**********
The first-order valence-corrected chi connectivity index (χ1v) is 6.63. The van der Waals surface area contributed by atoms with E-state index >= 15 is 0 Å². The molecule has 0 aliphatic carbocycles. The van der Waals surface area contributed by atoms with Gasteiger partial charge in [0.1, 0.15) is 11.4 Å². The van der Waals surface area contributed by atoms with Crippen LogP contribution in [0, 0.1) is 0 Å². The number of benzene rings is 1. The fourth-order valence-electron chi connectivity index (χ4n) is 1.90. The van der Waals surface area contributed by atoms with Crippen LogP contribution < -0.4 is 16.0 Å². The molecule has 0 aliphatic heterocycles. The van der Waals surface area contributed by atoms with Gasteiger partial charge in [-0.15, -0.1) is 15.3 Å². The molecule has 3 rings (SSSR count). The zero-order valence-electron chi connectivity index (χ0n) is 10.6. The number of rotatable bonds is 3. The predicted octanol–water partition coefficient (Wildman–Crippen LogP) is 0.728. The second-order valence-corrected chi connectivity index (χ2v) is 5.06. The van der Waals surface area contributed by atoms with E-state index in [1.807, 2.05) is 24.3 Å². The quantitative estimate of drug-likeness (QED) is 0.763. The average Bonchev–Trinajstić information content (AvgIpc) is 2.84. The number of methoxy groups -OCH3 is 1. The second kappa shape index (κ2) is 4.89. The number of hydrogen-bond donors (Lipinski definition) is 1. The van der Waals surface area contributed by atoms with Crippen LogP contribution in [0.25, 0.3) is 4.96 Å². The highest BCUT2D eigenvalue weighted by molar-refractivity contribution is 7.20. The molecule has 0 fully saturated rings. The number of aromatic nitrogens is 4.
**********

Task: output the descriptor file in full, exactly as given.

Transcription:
The first-order valence-corrected chi connectivity index (χ1v) is 6.63. The van der Waals surface area contributed by atoms with E-state index >= 15 is 0 Å². The molecule has 0 aliphatic carbocycles. The van der Waals surface area contributed by atoms with Gasteiger partial charge in [0.1, 0.15) is 11.4 Å². The van der Waals surface area contributed by atoms with Crippen LogP contribution in [0, 0.1) is 0 Å². The number of benzene rings is 1. The fourth-order valence-electron chi connectivity index (χ4n) is 1.90. The van der Waals surface area contributed by atoms with Crippen LogP contribution < -0.4 is 16.0 Å². The molecule has 0 aliphatic heterocycles. The van der Waals surface area contributed by atoms with Gasteiger partial charge in [-0.15, -0.1) is 15.3 Å². The molecule has 3 rings (SSSR count). The zero-order valence-electron chi connectivity index (χ0n) is 10.6. The number of rotatable bonds is 3. The predicted octanol–water partition coefficient (Wildman–Crippen LogP) is 0.728. The second-order valence-corrected chi connectivity index (χ2v) is 5.06. The van der Waals surface area contributed by atoms with E-state index in [1.807, 2.05) is 24.3 Å². The quantitative estimate of drug-likeness (QED) is 0.763. The average Bonchev–Trinajstić information content (AvgIpc) is 2.84. The number of methoxy groups -OCH3 is 1. The second kappa shape index (κ2) is 4.89. The number of hydrogen-bond donors (Lipinski definition) is 1. The van der Waals surface area contributed by atoms with Crippen LogP contribution in [0.25, 0.3) is 4.96 Å². The highest BCUT2D eigenvalue weighted by molar-refractivity contribution is 7.20. The molecule has 0 fully saturated rings. The number of aromatic nitrogens is 4.